BEYOND THE HEADLINES: A time to remember

Richard Rolke reflects on the impact war had on his family

I can’t imagine what my great-grandparents went through.

Like many families during the First World War, Samuel and Maria Ryder got a knock at the door. A telegraph bluntly stated their 22-year-old son Sam had died Nov. 13, 1916 at the Somme.

Not only would they never bask in his boyish smile again, they wouldn’t even have a chance for a final farewell or to bury him in the Kelowna cemetery. He would forever remain on French soil.

Samuel and Maria  would have still been grieving the loss of Sam, when there was another knock at the door.

April 9, 1917 has gone down in history as the first day of Vimy Ridge, the battle that thrust Canada into the family of nations. However, it was also the day that ensured their 21-year-old son Bert would never return to the Okanagan. He became another statistic for the military.

Life obviously moved on for Samuel and Maria as they had eight other kids to worry about, including my grandpa Jack. But it’s unlikely things were ever the same again. Children are supposed to outlive their parents and when the reverse occurs, the heart is wounded.

You likely can’t help but think of what could have been — establishing careers, walking down the aisle, raising children. All of those milestones parents hope to celebrate with their children are stripped away. Closure doesn’t exist.

But of course war brings uncertainty and that was once again the case during the Second World War when my grandpa Dick Rolke, after training at the Vernon Army Camp, headed overseas. Left behind was his still relatively new bride Elsie, who would soon be pregnant with my dad.

Letters were written but there was always a chance that one day they would stop. And stop they did for a period as Dick struggled with diphtheria.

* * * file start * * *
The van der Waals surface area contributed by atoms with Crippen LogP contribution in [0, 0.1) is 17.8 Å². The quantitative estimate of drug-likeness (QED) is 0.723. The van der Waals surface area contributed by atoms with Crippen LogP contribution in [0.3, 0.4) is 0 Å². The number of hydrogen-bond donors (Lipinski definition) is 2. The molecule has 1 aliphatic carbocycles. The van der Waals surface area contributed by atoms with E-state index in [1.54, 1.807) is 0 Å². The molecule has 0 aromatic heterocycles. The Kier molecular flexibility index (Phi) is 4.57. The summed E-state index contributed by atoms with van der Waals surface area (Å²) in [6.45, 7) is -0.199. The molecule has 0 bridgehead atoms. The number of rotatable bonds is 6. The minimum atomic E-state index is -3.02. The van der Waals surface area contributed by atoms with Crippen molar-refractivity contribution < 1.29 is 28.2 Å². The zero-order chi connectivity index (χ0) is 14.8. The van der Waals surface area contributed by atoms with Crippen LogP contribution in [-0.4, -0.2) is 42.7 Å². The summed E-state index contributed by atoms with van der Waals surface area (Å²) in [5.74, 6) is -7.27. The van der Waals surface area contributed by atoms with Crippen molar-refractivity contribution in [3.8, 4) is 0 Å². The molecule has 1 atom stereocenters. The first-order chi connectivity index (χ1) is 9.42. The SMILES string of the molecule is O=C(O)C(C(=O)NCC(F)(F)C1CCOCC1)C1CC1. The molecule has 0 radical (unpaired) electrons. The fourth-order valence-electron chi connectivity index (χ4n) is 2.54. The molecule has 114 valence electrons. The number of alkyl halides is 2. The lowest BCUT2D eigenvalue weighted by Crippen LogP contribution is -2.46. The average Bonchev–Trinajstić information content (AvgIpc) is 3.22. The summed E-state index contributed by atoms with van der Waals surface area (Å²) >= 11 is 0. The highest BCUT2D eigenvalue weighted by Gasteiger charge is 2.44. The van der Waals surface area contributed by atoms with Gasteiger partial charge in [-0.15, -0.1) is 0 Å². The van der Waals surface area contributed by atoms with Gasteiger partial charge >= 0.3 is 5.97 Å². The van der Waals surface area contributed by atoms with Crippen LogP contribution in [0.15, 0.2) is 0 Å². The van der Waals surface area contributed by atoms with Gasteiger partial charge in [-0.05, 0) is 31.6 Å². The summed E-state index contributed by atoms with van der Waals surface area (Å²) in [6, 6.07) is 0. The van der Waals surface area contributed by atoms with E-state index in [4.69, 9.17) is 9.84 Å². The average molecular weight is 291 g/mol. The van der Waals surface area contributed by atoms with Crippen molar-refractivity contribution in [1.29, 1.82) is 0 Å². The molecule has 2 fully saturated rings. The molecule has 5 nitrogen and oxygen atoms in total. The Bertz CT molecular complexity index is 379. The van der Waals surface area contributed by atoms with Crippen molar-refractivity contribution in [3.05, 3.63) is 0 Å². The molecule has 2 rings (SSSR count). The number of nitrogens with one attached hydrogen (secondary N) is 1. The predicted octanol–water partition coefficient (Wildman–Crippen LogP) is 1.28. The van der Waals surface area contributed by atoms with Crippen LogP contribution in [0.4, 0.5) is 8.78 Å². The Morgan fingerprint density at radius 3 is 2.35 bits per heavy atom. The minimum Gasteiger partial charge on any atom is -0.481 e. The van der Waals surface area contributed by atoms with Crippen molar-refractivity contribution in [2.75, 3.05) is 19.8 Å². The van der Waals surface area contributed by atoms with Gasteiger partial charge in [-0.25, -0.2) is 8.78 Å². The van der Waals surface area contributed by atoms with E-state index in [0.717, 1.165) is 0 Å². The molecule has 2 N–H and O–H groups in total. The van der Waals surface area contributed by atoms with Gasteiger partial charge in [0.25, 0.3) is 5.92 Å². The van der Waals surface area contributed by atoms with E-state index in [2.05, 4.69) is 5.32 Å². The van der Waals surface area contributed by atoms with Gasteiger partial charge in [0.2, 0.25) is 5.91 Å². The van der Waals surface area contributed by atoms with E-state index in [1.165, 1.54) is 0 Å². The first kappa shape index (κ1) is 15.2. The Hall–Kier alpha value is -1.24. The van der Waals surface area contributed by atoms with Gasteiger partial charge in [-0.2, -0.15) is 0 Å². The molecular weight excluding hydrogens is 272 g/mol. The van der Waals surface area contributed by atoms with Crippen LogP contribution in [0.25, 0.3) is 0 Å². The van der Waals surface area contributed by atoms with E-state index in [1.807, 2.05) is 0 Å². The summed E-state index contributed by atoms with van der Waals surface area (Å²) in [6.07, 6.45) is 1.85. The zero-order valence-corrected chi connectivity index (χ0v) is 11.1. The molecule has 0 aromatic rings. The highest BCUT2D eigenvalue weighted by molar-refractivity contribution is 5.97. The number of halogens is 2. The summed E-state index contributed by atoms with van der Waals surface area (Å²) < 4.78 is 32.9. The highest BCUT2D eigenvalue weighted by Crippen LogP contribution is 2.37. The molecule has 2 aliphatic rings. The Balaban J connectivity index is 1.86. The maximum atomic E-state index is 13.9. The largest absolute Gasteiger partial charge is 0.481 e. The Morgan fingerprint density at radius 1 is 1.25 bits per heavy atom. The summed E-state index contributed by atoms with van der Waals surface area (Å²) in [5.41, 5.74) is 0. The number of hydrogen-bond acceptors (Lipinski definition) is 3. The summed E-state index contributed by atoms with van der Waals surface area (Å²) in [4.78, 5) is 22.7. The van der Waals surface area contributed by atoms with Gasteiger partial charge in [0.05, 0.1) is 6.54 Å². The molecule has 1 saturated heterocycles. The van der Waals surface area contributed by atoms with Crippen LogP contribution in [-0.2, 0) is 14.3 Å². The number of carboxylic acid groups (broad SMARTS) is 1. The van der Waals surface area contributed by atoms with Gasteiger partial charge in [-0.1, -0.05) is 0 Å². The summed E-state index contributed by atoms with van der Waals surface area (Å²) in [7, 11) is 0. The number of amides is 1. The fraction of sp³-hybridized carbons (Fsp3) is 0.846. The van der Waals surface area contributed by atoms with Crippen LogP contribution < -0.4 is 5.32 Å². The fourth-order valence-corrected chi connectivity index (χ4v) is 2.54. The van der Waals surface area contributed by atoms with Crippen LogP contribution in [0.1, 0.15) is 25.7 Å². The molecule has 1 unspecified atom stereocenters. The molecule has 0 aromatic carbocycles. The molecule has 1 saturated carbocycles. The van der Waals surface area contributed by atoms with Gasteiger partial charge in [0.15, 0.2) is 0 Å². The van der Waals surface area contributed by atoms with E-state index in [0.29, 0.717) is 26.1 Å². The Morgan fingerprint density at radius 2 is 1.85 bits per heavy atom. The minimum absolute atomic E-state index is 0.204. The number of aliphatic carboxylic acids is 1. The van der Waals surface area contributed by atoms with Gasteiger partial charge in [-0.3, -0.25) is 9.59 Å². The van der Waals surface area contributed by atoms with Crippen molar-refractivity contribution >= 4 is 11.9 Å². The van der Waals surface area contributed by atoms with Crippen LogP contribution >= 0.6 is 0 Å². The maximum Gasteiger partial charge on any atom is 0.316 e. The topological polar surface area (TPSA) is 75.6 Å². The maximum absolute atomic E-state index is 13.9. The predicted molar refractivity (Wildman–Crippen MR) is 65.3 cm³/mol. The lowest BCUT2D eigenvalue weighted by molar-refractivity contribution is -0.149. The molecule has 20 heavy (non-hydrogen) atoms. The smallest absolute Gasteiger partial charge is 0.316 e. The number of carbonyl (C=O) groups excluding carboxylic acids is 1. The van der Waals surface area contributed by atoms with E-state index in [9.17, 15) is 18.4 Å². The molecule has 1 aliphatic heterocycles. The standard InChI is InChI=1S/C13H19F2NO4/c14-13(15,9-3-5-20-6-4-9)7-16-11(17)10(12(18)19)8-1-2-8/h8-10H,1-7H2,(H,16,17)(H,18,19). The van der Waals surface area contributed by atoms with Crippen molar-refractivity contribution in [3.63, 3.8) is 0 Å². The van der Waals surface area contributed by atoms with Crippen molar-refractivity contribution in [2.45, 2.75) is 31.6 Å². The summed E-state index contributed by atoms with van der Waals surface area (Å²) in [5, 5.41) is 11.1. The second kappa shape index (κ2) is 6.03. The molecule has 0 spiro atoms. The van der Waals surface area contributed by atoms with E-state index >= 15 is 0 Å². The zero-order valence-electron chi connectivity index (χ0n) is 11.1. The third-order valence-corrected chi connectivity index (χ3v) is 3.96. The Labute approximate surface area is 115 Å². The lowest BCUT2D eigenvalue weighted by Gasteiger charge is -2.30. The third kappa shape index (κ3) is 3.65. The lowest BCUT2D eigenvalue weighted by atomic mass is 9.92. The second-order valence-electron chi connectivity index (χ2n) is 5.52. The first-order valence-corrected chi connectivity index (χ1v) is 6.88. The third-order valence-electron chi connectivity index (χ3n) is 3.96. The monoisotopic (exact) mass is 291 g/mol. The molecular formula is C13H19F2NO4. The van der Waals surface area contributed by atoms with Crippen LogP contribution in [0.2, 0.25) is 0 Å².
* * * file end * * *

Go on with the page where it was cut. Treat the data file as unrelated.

What went through Elsie’s mind? Obviously she wondered what had happened to him, but she also likely considered the prospect of what the future would hold if he didn’t return. Would she be able to raise their son alone?

Eventually Dick did return to the Okanagan but by that time, my dad was three-years-old and the shift from a strict military structure to home life must have been an abrupt adjustment.

As a child, I would join Dick as he made the  rounds leading up to Nov. 11. He ensured businesses and groups had their wreaths and there was a plentiful supply of poppies.

It was just him and I and the bond that we had always shared strengthened further.

In fact, Remembrance Day became our day. We would meet up early and then attend the ceremony together. It was a chance for him to reminisce, even when long-ago memories brought tears to the surface. That tradition continued even after I left home and had to drive an hour to be with him.

Our last Remembrance Day was in 1998. Just a few weeks later he was gone.

As I stand with my family today at the Coldstream cenotaph, I will think of all of those who have put their lives on the line, from the trenches of Europe to the streets of Kandahar.

But most of all, I will take time to remember Bert and Sam, Samuel and Maria, and Dick and Elsie. Lest we forget.

 

 

 

 

 

 

 

 

 

 

 

 

 

 

 

 

 

 

 

 

 

 

 

 

 

 

 

 

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